Many fitness and health professionals say that bacon, ham, salami and other foods containing nitrates and nitrites can cause cancer.  However, is this really true? The original study that connected nitrates with cancer risk has since been discredited after being subjected to a peer review.   In addition there have been several major scientific reviews that found no link between nitrates or nitrites and human cancers, or even evidence to suggest that they may be carcinogenic. Last, but certainly not least, there is actually plenty of research showing that nitrates and nitrites may not only be harmless, they may be beneficial, especially for immunity and heart health. The fact is that…
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Single Leg Balance Exercise – Improves more than balance!

Standing on one leg and balancing sounds like a pretty simple test, but many people cannot manage to do it for just 20 seconds without holding onto something or touching the lifted foot to the ground to maintain balance! So who cares right?   Well, a new study published in the journal Stroke suggests that inability to stand on one foot may be the sign of some serious brain issues.   Researchers at the Center for Genomic Medicine at Kyoto University in Japan tested over a 1,000 people (average age 67) to stand with one leg raised and their eyes open for up to 60 seconds. Then – they used an MRI…
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Preventing and Recovering from Hamstring Injuries

Hamstring tears can be incredibly debilitating and have put an end to many athlete’s careers.    Once you experience one they tend to recur frequently so prevention is critical.  Of course, hamstring injuries are a problem in all walks of life from weekend warriors to professional athletes to sedentary folks. What Causes Hamstring Injury? The cause of hamstring injuries is still not well understood although there are some key suspects: Low levels core muscle strength Hamstring muscle inflexibility Quadriceps and hip flexor inflexibility Ankle inflexibility Greater quadriceps versus hamstring strength Poor running mechanics Age -- older equals more susceptible Previous hamstring, knee or pubis injury Inadequate warmup Fatigue Age and previous…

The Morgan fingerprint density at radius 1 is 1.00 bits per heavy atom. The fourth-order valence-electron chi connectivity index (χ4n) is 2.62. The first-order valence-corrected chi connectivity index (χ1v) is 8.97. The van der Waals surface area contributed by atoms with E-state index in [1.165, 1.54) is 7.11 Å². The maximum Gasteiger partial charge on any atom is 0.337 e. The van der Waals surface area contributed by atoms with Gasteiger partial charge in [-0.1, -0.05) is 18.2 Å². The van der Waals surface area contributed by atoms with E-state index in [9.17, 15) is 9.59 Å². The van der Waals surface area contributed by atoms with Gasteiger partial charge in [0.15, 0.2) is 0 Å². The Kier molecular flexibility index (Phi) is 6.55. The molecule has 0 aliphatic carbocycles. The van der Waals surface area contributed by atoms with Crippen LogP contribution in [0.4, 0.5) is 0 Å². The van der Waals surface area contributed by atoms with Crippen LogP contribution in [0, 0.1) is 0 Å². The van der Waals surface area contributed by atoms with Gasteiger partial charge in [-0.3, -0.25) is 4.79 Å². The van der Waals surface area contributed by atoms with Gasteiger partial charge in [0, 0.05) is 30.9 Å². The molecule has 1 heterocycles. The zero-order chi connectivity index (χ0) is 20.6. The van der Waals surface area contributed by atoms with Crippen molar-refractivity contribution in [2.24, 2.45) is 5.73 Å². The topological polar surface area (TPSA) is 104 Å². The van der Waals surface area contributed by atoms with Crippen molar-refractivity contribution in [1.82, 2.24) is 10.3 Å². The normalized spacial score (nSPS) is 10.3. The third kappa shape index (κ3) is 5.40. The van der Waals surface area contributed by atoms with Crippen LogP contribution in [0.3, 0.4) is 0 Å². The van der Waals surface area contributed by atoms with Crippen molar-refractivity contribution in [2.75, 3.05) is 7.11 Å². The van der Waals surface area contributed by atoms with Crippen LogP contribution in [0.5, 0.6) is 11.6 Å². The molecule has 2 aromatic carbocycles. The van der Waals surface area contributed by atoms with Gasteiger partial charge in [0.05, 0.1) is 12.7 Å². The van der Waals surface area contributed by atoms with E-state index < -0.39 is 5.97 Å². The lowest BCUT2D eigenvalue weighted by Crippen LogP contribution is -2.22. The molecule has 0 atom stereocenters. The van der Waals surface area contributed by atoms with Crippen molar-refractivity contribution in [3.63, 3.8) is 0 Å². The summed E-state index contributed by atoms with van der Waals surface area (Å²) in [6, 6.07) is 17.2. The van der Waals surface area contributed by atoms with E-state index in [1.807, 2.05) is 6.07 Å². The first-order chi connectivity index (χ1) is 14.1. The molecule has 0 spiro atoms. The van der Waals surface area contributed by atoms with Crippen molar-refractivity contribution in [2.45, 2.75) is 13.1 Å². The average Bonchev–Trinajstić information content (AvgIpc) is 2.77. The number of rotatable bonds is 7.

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The Pros and Cons of Training on Unstable Surfaces

Training on unstable surfaces owes most of its development to rehabilitation where it originated.   There are many unstable training surfaces including physioballs, foam pads, inflated rubber disks, and Bosu’s .   These surfaces are used on the training floors of most gyms.   The idea behind unstable training is that inconsistent motion stimulates sensory apparatus in the muscles and joints leading to increased sensory input and increased muscle activation.   In addition these movements cause muscles on both sides of the joint to co-contract.    Co-contraction occurs to some extent during virtually all movement.   When we significantly increase co-contraction the result is increased joint stability. Increased co-contractions from unstable training can be very useful…
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CrossFit: Dangerous or Effective?

Anyone who spends time Googling CrossFit will find it described as the most effective training system available while others claim it is the most dangerous training system out there.   So what gives?    The reality is that just because two gyms call themselves “CrossFit” and have CrossFit Trained and Certified Coaches does NOT mean that the experience is consistent between different CrossFit locations. There are many CrossFit locations that place a premium on client safety and carefully evaluate all clients prior to any workouts in order to understand their unique fitness level, injury potential, and movement profile in order to plug each client into programming that not only does not hurt…